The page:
The History of the Mafia in Connecticut
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For New Haven gangster Salvatore “Midge Renault” Annunziato (at left), 1950s New Haven was a paradise.
When the portly mobster was arrested for assault, New Haven’s sitting congressman Albert Cretella stepped forward to defend him, winning an acquittal.
Always a terrible driver, Annunziato was constantly losing his license. Not to worry. The city’s powerful Democratic Town Committee Chairman Arthur T. Barbieri wrote letters to state officials asking them to restore his driving privileges.
A former boxer—Midge Renault was his ring name—Annunziato beat up men with impunity, but victims and witnesses were almost always too terrified to testify. When they weren’t, juries acquitted him and judges were lenient.
If Annunziato did go to jail, it was hardly punishment at all. His wife or restaurants delivered all his meals, and he slept in the prison infirmary instead of a cell. He even was able to smuggle in liquor and provide gambling for fellow inmates—charging a fee and keeping the profits. Sometimes, his jailers even let him out for the night.
And then there was the union. As business agent for the state’s only heavy-equipment operator local, Annunziato reaped a fortune in kickbacks and bribes from workers and contractors.
The Nutmeg State was Annunziato's oyster. And he was far from alone.
Connecticut of the 1950s and 1960s was lousy with mobsters making a mint from labor racketeering, illegal gambling, loan sharking and trash hauling. The organization also burrowed into legitimate businesses, including used cars, restaurants, nightclubs and produce.
Anything that was illegal, seasonal or in short supply was fair game. Fireworks—long banned by the state—Easter flowers, grapes and watermelons all at one time lined the Mob’s pocket.
Almost nothing was beyond the organization’s reach and influence.
Six decades later, Annunziato and virtually all of his contemporaries are gone, of course. The once untouchable Mafia they belonged to is a desiccated shadow of its former self, undone by prosecutions, internecine warfare, legalized gambling, easier credit and a changed culture.
But secrets remain. No major Mafia figure here has ever turned state’s evidence. The state’s most powerful gangsters were assassinated before they could be tried for racketeering, and all their murders—save one—remain unsolved. Other big-time mobsters eluded prosecution and died in their beds.
The following, which is drawn from thousands of pages of FBI and other files, newspaper articles and dozens of interviews, seeks to fill in some of the blanks, chronicling the rise and fall of a secret criminal enterprise that once wielded huge influence in the Land of Steady Habits.
Around 1900, immigrants from southern and eastern Europe began flooding into Connecticut, providing cheap labor to fuel its booming factories. The state’s cities exploded, doubling and tripling their populations with new arrivals speaking Italian, Polish, Yiddish and other languages.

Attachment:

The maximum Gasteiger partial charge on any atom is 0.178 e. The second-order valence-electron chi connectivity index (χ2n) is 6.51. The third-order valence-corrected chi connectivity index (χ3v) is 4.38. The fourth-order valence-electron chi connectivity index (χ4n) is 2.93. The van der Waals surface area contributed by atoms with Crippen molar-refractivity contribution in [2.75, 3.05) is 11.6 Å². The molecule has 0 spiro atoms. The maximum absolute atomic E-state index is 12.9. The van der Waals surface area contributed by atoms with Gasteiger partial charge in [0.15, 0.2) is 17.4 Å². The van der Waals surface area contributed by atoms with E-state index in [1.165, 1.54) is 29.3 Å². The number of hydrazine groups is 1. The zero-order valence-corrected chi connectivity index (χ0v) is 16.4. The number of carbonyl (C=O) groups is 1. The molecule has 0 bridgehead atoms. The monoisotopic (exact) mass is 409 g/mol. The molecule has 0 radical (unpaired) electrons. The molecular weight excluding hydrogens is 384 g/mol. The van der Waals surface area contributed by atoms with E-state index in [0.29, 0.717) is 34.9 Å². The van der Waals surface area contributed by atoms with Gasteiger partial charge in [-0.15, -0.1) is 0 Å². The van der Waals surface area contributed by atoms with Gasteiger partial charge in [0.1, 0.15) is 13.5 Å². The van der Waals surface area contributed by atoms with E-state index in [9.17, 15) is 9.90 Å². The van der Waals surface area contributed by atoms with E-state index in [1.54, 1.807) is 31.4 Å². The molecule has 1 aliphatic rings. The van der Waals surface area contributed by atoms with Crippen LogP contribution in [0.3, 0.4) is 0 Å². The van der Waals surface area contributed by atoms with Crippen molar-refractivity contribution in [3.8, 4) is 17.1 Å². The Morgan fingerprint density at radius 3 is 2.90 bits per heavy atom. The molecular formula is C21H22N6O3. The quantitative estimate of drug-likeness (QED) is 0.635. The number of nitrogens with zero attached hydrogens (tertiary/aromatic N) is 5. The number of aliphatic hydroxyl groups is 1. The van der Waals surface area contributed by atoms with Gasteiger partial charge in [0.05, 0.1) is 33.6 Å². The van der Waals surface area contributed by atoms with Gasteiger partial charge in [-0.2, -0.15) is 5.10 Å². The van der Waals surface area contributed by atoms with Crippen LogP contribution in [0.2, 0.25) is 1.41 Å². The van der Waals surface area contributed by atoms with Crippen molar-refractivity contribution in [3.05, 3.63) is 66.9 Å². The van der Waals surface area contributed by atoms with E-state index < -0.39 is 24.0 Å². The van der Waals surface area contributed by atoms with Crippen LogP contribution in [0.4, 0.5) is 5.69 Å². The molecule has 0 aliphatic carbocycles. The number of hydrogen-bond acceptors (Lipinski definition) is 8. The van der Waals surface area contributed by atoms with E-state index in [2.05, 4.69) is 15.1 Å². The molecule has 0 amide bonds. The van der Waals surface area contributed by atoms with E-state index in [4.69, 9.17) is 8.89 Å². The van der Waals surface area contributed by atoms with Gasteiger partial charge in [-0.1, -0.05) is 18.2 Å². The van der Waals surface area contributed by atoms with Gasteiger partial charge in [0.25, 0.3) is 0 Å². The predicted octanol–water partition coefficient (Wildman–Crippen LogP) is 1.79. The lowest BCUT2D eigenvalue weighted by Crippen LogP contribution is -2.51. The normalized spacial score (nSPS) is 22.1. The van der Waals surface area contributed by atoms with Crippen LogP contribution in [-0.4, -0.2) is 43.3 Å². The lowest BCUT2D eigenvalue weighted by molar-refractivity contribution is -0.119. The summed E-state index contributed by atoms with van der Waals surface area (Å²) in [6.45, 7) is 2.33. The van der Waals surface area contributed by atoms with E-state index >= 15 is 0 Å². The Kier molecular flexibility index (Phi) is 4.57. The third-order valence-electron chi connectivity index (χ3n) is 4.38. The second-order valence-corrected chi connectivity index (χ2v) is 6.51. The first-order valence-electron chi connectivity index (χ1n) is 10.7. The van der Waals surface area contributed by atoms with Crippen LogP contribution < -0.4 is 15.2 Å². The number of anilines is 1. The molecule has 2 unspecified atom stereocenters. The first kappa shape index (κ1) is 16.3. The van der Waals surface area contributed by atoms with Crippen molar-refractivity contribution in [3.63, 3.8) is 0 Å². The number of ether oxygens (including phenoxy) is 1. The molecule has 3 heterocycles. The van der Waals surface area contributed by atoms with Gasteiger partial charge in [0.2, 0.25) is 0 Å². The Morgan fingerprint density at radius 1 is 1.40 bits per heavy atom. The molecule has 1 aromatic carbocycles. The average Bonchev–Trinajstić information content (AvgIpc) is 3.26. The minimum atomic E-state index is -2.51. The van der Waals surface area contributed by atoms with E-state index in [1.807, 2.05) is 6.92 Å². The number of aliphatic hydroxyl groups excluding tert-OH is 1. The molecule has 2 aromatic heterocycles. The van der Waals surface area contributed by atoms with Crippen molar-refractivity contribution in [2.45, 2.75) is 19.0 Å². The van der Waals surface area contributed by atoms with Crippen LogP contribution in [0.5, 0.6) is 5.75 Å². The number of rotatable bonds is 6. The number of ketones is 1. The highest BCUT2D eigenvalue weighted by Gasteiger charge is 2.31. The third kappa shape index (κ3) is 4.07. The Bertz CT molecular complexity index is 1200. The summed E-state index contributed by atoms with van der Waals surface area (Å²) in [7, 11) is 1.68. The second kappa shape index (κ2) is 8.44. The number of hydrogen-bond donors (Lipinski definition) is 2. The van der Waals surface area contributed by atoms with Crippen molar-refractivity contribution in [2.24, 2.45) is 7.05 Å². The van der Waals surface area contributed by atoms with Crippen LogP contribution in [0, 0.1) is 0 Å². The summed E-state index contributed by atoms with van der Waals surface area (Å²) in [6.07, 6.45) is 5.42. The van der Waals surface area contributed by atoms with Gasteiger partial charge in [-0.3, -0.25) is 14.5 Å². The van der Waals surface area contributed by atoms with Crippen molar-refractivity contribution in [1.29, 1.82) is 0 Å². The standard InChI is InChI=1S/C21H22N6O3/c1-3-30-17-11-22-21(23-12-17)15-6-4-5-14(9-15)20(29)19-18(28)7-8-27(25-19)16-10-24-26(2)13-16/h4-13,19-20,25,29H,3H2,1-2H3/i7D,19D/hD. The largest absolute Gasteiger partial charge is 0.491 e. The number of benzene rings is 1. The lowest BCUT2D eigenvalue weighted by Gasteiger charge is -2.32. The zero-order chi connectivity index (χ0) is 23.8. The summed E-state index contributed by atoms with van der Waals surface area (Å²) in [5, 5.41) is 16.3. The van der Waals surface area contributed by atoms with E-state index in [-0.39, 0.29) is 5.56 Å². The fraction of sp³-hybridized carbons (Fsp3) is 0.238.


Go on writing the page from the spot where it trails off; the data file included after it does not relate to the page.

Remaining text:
The changes unnerved the state’s Yankees, descendents of the Puritans who settled Connecticut in the 1600s. They questioned the newcomers’ willingness and ability to assimilate, and loathed their Catholicism and Judaism. The world that they and their forefathers had built was disappearing, they feared.
By the 1920s, nativist fears in Connecticut, as in the nation at large, reached a fever pitch. Ethnic and religious prejudice was rampant. Ku Klux Klan membership skyrocketed, and the racist organization held regular cross burnings throughout the state. One nativist warned at a meeting in Meriden that the common expression “mac” as in “How are you, mac?” was code for “Make America Catholic.”
Everything urban and ethnic became suspect, including prize fighting, dancing and especially liquor. When the nation introduced Prohibition in 1920, old-line Yankees applauded.
But the state’s many immigrants scoffed. They were not going to give up drinking alcohol. Indeed, Connecticut and Rhode Island were the only of the then 48 states never to ratify the 18th Amendment outlawing the manufacture, sale and transportation of intoxicating beverages.
Someone had to quench the state’s thirst. That demand created gangs that would eventually evolve into the Mafia. Enforcement of the law soon became a joke, especially in the state’s immigrant-heavy big cities.
One New Haven gang would make national headlines just as Prohibition was going into effect. At Christmas in 1919, it distributed wood alcohol-laced liquor that killed dozens in Connecticut and Massachusetts. In a harbinger of the corruption to come, the gang distributed the “murder whiskey,” as the newspapers dubbed it, from the back door of a café just yards away from the police station.
Prohibition, meanwhile, created opportunities for men like Salvatore Annunziato’s father Francesco, a struggling immigrant from the Naples region. A day laborer and factory worker, he began brewing and selling bathtub gin to help support his wife and what would eventually be 10 children.
New Haven soon became the center of the state’s liquor trade.